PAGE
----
"I was at a start-up incubator meeting the other day and I was the only woman in the room!" lamented Virginia.
"Would the guys even talk to you?" I asked. "Not that it matters – I find that when I meet male entrepreneurs they usually have pretty useless advice, like 'read this book' as if all the help they ever needed they got out of a book."
This was the brunt of the conversation between two women CEOs. Virginia is 40, working crazy hours at a start-up while I, 44, have just incorporated my medico-legal consulting practice. We ended the conversation by pledging to help each other, and I said I'd introduce her to a corporate coach I met through a legal client - another woman entrepreneur. That's the mentoring Virginia really needs: another CEO who knows how to communicate with and guide other women.
Reading books is fine. I read "Lean in." I read "You're Hired" by Bill Rancic. I just finished "The E Myth Revisited: Why Most Small Business Don't Work and What to Do about It." But the best business advice I ever got wasn't from a book. It was from other small-businesswomen who referred me to clients, suggested book-keepers and accountants, and told me how to avoid costly mistakes. Genuine mentorship. These are women who had an idea, figured out how to fund it, made the connections to promote it. They created businesses which weren’t there before – and now they employ people. These are women who are willing to take a risk.
That is the biggest hurdle for entrepreneurs in general, and for female entrepreneurs in particular: risk. Most of my successful female friends and colleagues are risk-averse. They are the "good girls" who did well in school and listened to their parents and teachers. It starts with the admonitions yelled to us on the playground to "be careful" every time a we climb too high on a play structure, after watching the boys do the same damn thing moments earlier to no reaction. But it also comes from life experience and social pressure. As Sheryl Sandburg discusses in "Lean in," there is a social pressure on women to defer to men and stand back; we are criticized for being too aggressive or pushy if we assert ourselves at work. It gets worse as we age and enter our child-bearing years. Becoming a parent is in itself a professional risk for women, who often have a hard time re-entering the workforce after maternity leave, or who find that time taken for being a stay-at-home mom is not considered valuable experience on a resume despite the long hours and multi-tasking the job requires. When you have kids there is little incentive to leave a cushy corporate or government job with benefits and health insurance to join a start-up and work nights, no matter how promising the venture. Most new business ventures fail.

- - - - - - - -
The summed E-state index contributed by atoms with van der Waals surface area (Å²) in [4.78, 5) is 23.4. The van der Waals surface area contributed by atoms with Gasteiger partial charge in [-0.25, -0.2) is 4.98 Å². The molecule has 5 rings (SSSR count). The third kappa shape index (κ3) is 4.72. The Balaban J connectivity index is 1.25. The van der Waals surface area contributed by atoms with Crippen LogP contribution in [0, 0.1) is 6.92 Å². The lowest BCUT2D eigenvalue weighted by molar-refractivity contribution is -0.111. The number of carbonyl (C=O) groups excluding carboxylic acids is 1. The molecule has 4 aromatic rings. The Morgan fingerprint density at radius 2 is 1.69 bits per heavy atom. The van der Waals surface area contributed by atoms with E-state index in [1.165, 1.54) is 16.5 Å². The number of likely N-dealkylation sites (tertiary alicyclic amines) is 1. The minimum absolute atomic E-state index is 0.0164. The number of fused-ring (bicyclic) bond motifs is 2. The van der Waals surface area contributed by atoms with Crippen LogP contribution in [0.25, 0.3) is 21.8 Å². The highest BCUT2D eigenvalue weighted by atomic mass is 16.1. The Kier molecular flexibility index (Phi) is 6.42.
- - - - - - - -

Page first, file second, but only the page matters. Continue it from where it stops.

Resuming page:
Why are there no women in higher management? It isn't because we aren't in the workforce in sufficient numbers. It isn't because we aren't leaning in – successful women are leaning in and they still can't seem to climb the corporate ladder to CEO. But that's the problem: it isn't a ladder. Not all CEOs are promoted from within the ranks. Many don't climb the corporate ladder. They start their own companies and declare themselves CEOs.
It comes down to risk. If we are serious about increasing the numbers of women entrepreneurs we have to do something to offset the risk involved, personal and professional. It's not enough to "lean in." We have to encourage women to lead. We have to tackle the issues of child care and health insurance. In general, starting your own business actually increases your flexibility with child care. That's why many women-owned businesses start from home (where the kids are) on the internet, on e-Bay and etsy. As CEO I can make my own hours. I don’t need the approval of my boss or co-workers. But this flexibility has its costs in salary and health insurance. I no longer get paid vacations or "comp time," and I am paying for a high-deductible health plan with a health savings account to cover my entire family while we wait for my state to create a small business exchange this October. If and when it does, I can pool with other small businesses and make a better health plan more affordable for myself and any future employees. Until then, in the absence of single-payer health care like parent-entrepreneurs in other countries enjoy, I am on my own.
So as a small business owner this is my recipe for entrepreneurship that will help women (CEOs and their employees) thrive:
- Subsidized child care with extended hours for small business owners
- Small business insurance risk pools so that one and two-person companies can pool together to get reasonable health insurance rates
- Women-owned business collaboratives, where women can learn from and be introduced to other women entrepreneurs
- Women CEOs who mentor other women publicly and vocally. Who has Sheryl Sandburg mentored? I want to know!
- A venture capital firm that will invest in women-owned businesses with family-friendly business policies that promote work from home, flex-time and outreach
If you are a small-business owner please feel free to comment below and add to the list. I am partnering with other women entrepreneurs to help mentor others and I want your input.